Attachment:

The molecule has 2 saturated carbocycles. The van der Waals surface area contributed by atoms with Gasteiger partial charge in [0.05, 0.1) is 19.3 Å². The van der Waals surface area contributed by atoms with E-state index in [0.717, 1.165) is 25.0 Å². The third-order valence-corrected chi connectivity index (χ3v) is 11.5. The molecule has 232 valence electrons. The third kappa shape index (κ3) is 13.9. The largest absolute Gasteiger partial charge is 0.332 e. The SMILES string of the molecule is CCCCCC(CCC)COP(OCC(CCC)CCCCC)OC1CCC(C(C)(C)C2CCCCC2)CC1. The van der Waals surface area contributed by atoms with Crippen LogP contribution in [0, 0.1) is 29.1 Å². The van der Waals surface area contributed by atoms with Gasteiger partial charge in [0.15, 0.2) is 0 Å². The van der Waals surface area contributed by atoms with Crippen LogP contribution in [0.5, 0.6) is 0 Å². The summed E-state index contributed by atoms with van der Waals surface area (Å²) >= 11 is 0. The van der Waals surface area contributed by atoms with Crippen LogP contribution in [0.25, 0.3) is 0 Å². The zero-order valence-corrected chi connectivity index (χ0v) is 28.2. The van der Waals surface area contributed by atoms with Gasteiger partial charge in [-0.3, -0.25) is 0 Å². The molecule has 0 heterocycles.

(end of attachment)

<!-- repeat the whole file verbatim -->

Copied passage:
The molecule has 2 saturated carbocycles. The van der Waals surface area contributed by atoms with Gasteiger partial charge in [0.05, 0.1) is 19.3 Å². The van der Waals surface area contributed by atoms with E-state index in [0.717, 1.165) is 25.0 Å². The third-order valence-corrected chi connectivity index (χ3v) is 11.5. The molecule has 232 valence electrons. The third kappa shape index (κ3) is 13.9. The largest absolute Gasteiger partial charge is 0.332 e. The SMILES string of the molecule is CCCCCC(CCC)COP(OCC(CCC)CCCCC)OC1CCC(C(C)(C)C2CCCCC2)CC1. The van der Waals surface area contributed by atoms with Crippen LogP contribution in [0, 0.1) is 29.1 Å². The van der Waals surface area contributed by atoms with Gasteiger partial charge in [0.15, 0.2) is 0 Å². The van der Waals surface area contributed by atoms with Crippen LogP contribution in [0.5, 0.6) is 0 Å². The summed E-state index contributed by atoms with van der Waals surface area (Å²) >= 11 is 0. The van der Waals surface area contributed by atoms with Crippen LogP contribution in [0.25, 0.3) is 0 Å². The zero-order valence-corrected chi connectivity index (χ0v) is 28.2. The van der Waals surface area contributed by atoms with Gasteiger partial charge in [-0.3, -0.25) is 0 Å². The molecule has 0 heterocycles.